“Quite so. You see, I of course conducted quite a long interview with her. There is a phrase the Faith often uses, todai miriola in the language of their current leader, which is best translated as ‘the Way of Spoken Warfare’…” he paused, chuckled. “And there again is that question of translation! Ahh, I have not thought about these things in centuries! But where was I? Ahh, yes. For the Initiate Guides who travel to new worlds, meet new species, this is meant as the description of how you defend and advance the Faith’s belief in the face of ideological opposition, but todai miriola is more often simply a reference to a conversation which is a genteel battle between two who seek to gain the better of the other in the discussion. And indeed was my interview with Maria-Susanna such a battle. I sought to discover more of her, her motivations, her long-term goals, her relationship with all of you, her history, as well as information about Humanity. She was after more information about me, of course, my resources, my goals, and so on.” The wingcases tightened and released. “I pride myself on being a master of this form of warfare, but I found that in this woman I had met my equal. I am honestly unsure if she learned more of me than I did of her.

“But I did learn some interesting facts; that she has some connection to you, Doctor DuQuesne, and that she is very reluctant to reveal more of this background, which still disturbs her; that she is a criminal of your people, apparently sufficiently so that there is no real safe haven for her in Humanity’s home system; and that she has spent a long time operating alone.

“The latter, combined with other indications, was what finally decided me. Someone with her advantages — and, if my assessment of human behavior and appearance is anything close to correct, she has many advantages — who could not, or dared not, have any aides, allies, or close friends, is someone with a secret I cannot afford to bring into my faction, not in my current position.”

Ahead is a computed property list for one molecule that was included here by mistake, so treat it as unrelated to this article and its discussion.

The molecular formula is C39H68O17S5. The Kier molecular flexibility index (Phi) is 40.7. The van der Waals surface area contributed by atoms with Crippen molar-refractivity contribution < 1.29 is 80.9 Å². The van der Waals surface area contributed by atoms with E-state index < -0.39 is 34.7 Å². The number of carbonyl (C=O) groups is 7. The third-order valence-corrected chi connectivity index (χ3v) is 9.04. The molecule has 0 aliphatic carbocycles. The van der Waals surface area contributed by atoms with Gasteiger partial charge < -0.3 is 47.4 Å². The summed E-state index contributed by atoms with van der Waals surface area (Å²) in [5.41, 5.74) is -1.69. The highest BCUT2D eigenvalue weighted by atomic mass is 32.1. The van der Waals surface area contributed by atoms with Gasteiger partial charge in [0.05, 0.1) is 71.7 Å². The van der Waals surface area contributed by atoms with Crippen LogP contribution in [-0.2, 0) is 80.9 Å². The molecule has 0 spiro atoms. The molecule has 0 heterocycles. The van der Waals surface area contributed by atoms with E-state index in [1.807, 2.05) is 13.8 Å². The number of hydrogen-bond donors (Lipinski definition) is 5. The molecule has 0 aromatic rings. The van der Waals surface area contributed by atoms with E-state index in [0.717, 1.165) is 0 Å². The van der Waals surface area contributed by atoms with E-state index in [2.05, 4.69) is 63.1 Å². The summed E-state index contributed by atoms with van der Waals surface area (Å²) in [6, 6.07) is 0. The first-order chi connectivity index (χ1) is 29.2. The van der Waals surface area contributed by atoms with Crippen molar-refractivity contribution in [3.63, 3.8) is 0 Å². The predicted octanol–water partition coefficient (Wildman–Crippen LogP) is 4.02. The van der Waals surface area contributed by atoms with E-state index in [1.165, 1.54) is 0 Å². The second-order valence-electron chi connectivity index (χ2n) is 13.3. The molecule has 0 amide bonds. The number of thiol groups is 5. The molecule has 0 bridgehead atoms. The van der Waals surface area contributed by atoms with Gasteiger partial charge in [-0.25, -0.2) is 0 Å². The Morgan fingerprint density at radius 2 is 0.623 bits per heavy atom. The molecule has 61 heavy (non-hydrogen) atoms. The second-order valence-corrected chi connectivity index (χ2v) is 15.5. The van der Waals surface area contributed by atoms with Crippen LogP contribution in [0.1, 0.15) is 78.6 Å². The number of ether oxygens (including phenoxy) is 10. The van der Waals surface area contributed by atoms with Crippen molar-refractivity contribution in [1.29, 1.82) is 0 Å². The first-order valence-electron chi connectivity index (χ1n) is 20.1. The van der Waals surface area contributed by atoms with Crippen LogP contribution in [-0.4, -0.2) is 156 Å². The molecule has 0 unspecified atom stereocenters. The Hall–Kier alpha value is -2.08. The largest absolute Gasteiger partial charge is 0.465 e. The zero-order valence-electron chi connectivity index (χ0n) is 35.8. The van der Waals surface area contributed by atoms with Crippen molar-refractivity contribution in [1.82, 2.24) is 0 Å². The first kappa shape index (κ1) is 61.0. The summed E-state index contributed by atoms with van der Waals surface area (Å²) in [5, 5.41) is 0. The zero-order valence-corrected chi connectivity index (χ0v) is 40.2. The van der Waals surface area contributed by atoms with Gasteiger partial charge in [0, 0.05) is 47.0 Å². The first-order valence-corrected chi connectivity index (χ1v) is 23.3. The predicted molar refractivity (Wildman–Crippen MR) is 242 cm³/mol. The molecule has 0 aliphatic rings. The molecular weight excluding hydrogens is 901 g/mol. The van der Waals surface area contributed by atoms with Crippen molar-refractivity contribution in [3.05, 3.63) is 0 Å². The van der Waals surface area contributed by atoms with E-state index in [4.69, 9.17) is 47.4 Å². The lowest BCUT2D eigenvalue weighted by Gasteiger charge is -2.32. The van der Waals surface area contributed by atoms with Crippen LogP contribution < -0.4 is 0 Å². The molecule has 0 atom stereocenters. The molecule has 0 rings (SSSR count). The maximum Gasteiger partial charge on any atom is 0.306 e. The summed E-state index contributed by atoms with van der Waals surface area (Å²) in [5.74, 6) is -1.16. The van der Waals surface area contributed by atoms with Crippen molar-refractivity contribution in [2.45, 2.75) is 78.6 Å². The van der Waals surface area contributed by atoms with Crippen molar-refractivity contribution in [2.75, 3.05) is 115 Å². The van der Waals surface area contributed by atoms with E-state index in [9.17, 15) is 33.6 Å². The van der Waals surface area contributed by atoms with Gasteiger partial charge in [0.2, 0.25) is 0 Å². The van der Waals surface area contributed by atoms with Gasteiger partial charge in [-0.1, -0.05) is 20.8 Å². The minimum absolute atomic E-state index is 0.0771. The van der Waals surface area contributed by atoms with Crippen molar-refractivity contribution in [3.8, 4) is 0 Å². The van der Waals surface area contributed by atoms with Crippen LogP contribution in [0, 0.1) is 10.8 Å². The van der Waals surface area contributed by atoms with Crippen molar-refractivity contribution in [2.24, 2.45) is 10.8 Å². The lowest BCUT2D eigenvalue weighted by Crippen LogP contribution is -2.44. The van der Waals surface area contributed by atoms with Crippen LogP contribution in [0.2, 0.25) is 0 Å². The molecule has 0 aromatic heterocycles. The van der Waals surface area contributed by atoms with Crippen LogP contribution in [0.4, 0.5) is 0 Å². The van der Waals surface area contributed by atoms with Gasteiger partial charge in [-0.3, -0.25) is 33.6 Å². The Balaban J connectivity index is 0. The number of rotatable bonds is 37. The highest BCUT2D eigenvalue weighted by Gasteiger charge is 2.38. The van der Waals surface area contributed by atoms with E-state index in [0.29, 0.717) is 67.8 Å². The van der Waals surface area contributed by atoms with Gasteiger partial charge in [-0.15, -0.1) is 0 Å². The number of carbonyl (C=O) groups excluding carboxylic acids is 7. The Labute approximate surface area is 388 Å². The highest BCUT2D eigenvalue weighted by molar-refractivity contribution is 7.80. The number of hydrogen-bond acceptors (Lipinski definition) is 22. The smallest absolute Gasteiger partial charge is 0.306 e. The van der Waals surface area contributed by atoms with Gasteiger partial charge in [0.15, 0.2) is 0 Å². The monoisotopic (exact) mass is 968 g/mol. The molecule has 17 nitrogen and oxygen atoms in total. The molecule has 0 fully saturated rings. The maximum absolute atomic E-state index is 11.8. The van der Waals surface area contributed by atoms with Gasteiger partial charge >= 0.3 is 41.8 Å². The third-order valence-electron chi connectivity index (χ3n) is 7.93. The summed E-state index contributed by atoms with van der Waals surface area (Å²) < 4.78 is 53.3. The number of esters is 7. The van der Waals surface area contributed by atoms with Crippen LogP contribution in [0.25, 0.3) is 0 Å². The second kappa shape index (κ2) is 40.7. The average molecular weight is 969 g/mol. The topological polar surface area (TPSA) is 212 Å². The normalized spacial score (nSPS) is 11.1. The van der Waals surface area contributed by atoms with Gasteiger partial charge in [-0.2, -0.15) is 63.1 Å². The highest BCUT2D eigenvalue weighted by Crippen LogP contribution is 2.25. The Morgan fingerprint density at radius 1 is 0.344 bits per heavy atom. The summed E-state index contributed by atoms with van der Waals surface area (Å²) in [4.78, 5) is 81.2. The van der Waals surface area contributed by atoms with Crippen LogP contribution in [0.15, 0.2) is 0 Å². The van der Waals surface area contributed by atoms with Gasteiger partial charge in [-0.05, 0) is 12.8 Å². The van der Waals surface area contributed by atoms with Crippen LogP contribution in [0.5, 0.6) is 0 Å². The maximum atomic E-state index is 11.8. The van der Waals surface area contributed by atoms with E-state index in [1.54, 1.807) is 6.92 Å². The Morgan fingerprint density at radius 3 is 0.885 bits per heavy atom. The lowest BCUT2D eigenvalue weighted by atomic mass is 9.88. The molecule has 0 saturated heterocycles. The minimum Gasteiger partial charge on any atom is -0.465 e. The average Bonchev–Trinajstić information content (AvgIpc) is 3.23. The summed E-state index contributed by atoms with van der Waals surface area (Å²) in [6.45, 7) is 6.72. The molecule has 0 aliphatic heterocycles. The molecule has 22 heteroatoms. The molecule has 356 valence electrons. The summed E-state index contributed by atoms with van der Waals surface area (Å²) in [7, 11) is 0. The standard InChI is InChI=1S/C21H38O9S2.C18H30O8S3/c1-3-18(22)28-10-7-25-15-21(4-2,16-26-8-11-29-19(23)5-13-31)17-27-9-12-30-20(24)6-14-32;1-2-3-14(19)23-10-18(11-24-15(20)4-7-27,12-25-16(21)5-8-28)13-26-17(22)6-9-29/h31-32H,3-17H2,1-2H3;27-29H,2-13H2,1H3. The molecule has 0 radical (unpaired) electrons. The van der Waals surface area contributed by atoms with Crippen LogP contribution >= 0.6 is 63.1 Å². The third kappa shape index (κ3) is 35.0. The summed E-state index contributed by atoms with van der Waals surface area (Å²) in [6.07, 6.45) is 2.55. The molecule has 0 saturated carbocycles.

DuQuesne nodded, as did Ariane. Once more she was impressed by the way Orphan operated. He had reached an accurate conclusion about Maria-Susanna with minimal information, deducing from what he knew about a species he’d only met for the first time a few months ago. “Well, I have to say I’m very, very glad you turned her down. Not that I’m happy to, once more, have no idea where she’s gone, but…” She paused, not quite sure how to say what she wanted.

“I think what the Captain wants to say is that despite knowing you’re generally an opportunistic bastard out for your own goals, we like you way too much to want to have that kind of wedge driven between us.”

Orphan laughed, translated as a deep booming laugh but with the buzzing undertone of the actual sound. “Ahh, Doctor DuQuesne, truly you know how to make me feel appreciated! And I for my part simply did not trust her. I trust all of you, more in fact than I do many other long-standing residents of the Arena. And that,” he said, picking up a drinking globe from a nearby table, “is why I have a proposition for your Faction.”

“What kind of proposition?”

“As your people are just emerging into the Arena, and have, shall we say, had some unfortunate encounters that add a bit of urgency to your next few months, it occurred to me that the Liberated happen to have some resources which are going quite unused, and barring a miracle will remain unused for a long time to come, and which we would be willing to loan to Humanity. Specifically, a number of Arena-capable vessels.”

Ariane sat forward involuntarily. “You’d lend us spaceships? Arena-tailored ones? What type? How many?”